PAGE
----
Thursday, May 23, 2013
RICHMOND -- Leith Smith and Bill Burgess are digging for buried historical treasure in an otherwise typical, modern-looking front lawn overlooking the Kennebec River.
Archeologist Bill Burgess, of the Maine Historical Preservation Commission, writes a report of what was found in a hole on Friday at the site of Fort Richmond near the Richmond-Dresden Bridge.
Staff photo by Joe Phelan
Archeologist Bill Burgess, of the Maine Historical Preservation Commission, shows brick fragments and broken glass from the 1700s found on Friday at the site of Fort Richmond near the Richmond-Dresden Bridge.
Staff photo by Joe Phelan
It's not a pirate's chest full of gold coins and jewels they're after.
The pair, state archaeologists, are digging for history, one shovelful at a time, working to document the site of one, and it appears likely two, Colonial forts.
They're documenting what they believe to be the site of Fort Richmond, which stood from 1740 to 1755, and an earlier fort they believe was on the same site as early as 1721. They're doing so to make way for a new bridge across the river between Richmond and Dresden.
"The main thing is to document it before it gets bulldozed away," Smith said of the artifacts and other evidence of the two old forts which gave settlers to the area shelter from the French and sometimes-hostile Native Americans.
The deteriorated 80-year-old swing bridge that takes traffic across the Kennebec River between Richmond and Dresden is targeted for replacement in 2013.
As part of the preparation for its replacement, archaeologists have been investigating what's beneath the ground at the bridge site. While they are only in the second of likely three phases of work there, they've already found a lot.
"Yeah, this is a cool site," Burgess said.
Historians already had some idea the site on the Richmond side of the bridge was also the approximate site of the second Fort Richmond, built starting in 1740 and standing until it was dismantled in 1955.
Smith, an archaeologist with the Maine Historic Preservation Commission, believes they have confirmed the location was the site of the 1740 to 1755 fort. He said there also appears to be evidence of rebuilding, of a stone wall built over rubble. That would indicate a period of demolition and rebuilding, which may well indicate that the earlier, 1721 fort may have been on the same location.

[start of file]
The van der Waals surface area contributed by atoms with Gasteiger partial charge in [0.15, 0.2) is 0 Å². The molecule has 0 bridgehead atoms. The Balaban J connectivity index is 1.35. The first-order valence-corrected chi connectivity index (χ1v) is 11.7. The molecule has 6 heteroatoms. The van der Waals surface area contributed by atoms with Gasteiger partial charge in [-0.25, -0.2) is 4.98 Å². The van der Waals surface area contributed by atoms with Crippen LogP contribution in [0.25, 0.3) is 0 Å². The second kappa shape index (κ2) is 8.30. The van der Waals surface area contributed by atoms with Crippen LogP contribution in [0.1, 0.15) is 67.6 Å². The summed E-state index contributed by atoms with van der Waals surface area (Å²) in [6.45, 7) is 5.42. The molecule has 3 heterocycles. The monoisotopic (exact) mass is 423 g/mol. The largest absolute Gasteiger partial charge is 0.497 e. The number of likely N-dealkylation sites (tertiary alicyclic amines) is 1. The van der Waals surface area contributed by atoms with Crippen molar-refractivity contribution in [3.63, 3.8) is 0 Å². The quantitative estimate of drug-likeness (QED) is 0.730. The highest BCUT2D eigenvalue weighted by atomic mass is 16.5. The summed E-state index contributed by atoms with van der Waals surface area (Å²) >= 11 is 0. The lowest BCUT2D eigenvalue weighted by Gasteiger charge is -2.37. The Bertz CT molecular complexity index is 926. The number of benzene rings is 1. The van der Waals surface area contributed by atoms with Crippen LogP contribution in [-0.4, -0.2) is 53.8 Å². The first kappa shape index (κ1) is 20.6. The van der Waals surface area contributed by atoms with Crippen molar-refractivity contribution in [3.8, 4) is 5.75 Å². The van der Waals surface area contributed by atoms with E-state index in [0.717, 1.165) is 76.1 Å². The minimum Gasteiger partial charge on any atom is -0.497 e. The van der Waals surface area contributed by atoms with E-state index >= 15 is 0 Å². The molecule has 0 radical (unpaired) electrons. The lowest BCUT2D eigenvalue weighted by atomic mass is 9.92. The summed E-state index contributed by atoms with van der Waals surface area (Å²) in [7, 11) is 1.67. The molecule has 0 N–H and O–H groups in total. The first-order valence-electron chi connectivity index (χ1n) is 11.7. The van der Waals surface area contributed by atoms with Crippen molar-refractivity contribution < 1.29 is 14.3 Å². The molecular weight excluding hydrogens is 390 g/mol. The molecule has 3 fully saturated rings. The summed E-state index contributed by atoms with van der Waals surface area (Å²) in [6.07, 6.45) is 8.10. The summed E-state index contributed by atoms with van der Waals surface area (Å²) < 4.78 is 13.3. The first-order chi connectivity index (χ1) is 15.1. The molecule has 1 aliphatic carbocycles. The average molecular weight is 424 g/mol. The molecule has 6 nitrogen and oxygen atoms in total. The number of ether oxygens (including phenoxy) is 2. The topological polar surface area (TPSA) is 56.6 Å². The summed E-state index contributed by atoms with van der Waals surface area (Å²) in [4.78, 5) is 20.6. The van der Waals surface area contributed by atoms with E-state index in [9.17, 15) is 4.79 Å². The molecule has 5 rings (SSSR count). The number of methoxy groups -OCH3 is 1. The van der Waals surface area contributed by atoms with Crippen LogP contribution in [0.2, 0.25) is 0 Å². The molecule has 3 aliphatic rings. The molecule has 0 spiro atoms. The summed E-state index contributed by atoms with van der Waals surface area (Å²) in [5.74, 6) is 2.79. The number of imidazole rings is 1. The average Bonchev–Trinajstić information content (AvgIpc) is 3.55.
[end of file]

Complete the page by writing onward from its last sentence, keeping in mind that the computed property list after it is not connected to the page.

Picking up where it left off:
As the sun beamed down and trucks and other traffic rumbled over the narrow steel bridge nearby, Smith and Burgess focused on continuing to trace out the remnants of the fort's old palisade walls.
One discovery they've already made is the fort's palisade walls were significantly longer than previous documentation indicated --at least 168 feet -- and still counting -- compared to the previously thought 96 feet, Smith said.
"So the palisade is like twice as long as it was thought to be," Smith said. "And I think I know why."
He said two Indian raids on the fort are believed to have cost the fort dwellers their livestock.
"You can't help but wonder if they extended the palisade walls out, to provide a grazing area for their livestock," Smith said. "Nobody had any idea that was there. That's something new."
Smith said he doesn't anticipate that any archaeology work will slow down the bridge replacement -- even if the site is listed on the National Register of Historic Places, which he hopes will occur.
He said if it is so designated, crews, likley next summer, will work to strip the upper layer of soil away to examine and document the site before it is disturbed for construction of the new bridge, near or on the site of the current span..
"I've been in archaeology all my life, and I don't know of a single project that has been held up," by such research, Smith said.
Friday, Smith and Burgess, himself a Richmond resident, dug a trench a few feet down in the lawn of Jill and Paul Adams, who own the home at the site, searching for evidence of the palisade wall. They've located two corners of the palisades, and hope to find the other two -- and thus determine its perimeter and dimensions, next week.
"If you can define the fort's perimeter, you're golden," Smith said. "Because everything else should be within those palisade walls."
Smith said the Adams' have been very accommodating and supportive of their archaeology work, despite the disturbance to their otherwise well-kept lawn.
In digging at the same site last year, they found artifacts including pieces of imported German stoneware, Dutch tin, glazed ceramics, animal bones, wine bottle glass, bricks, and hand-wrought nails.
They noted most of their work involves examining the different colors and textures within the layers of soils. Soil that has been disturbed -- such as to build a fort wall or building foundation -- is a different color than undisturbed soil.
Keith Edwards -- 621-5647